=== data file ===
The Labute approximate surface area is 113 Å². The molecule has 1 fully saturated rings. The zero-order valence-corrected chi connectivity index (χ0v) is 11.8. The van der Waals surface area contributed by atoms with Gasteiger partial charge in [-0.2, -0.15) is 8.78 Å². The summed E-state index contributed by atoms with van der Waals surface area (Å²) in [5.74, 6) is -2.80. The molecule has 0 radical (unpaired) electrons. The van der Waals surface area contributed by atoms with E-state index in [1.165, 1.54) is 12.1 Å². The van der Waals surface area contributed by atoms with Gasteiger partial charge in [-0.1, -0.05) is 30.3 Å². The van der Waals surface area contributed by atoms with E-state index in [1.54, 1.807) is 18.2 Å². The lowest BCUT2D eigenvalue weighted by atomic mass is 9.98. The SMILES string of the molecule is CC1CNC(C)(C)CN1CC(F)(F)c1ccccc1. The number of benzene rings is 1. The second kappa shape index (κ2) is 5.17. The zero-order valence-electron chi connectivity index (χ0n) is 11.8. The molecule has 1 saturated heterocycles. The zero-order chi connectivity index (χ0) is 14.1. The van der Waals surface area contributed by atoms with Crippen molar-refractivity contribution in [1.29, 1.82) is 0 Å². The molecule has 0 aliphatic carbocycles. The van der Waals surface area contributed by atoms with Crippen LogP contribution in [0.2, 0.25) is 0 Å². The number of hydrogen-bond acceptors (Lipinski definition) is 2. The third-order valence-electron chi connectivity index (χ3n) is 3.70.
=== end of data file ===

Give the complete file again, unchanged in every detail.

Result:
The Labute approximate surface area is 113 Å². The molecule has 1 fully saturated rings. The zero-order valence-corrected chi connectivity index (χ0v) is 11.8. The van der Waals surface area contributed by atoms with Gasteiger partial charge in [-0.2, -0.15) is 8.78 Å². The summed E-state index contributed by atoms with van der Waals surface area (Å²) in [5.74, 6) is -2.80. The molecule has 0 radical (unpaired) electrons. The van der Waals surface area contributed by atoms with E-state index in [1.165, 1.54) is 12.1 Å². The van der Waals surface area contributed by atoms with Gasteiger partial charge in [-0.1, -0.05) is 30.3 Å². The van der Waals surface area contributed by atoms with E-state index in [1.54, 1.807) is 18.2 Å². The lowest BCUT2D eigenvalue weighted by atomic mass is 9.98. The SMILES string of the molecule is CC1CNC(C)(C)CN1CC(F)(F)c1ccccc1. The number of benzene rings is 1. The second kappa shape index (κ2) is 5.17. The zero-order valence-electron chi connectivity index (χ0n) is 11.8. The molecule has 1 saturated heterocycles. The zero-order chi connectivity index (χ0) is 14.1. The van der Waals surface area contributed by atoms with Crippen molar-refractivity contribution in [1.29, 1.82) is 0 Å². The molecule has 0 aliphatic carbocycles. The van der Waals surface area contributed by atoms with Crippen LogP contribution in [0.2, 0.25) is 0 Å². The number of hydrogen-bond acceptors (Lipinski definition) is 2. The third-order valence-electron chi connectivity index (χ3n) is 3.70.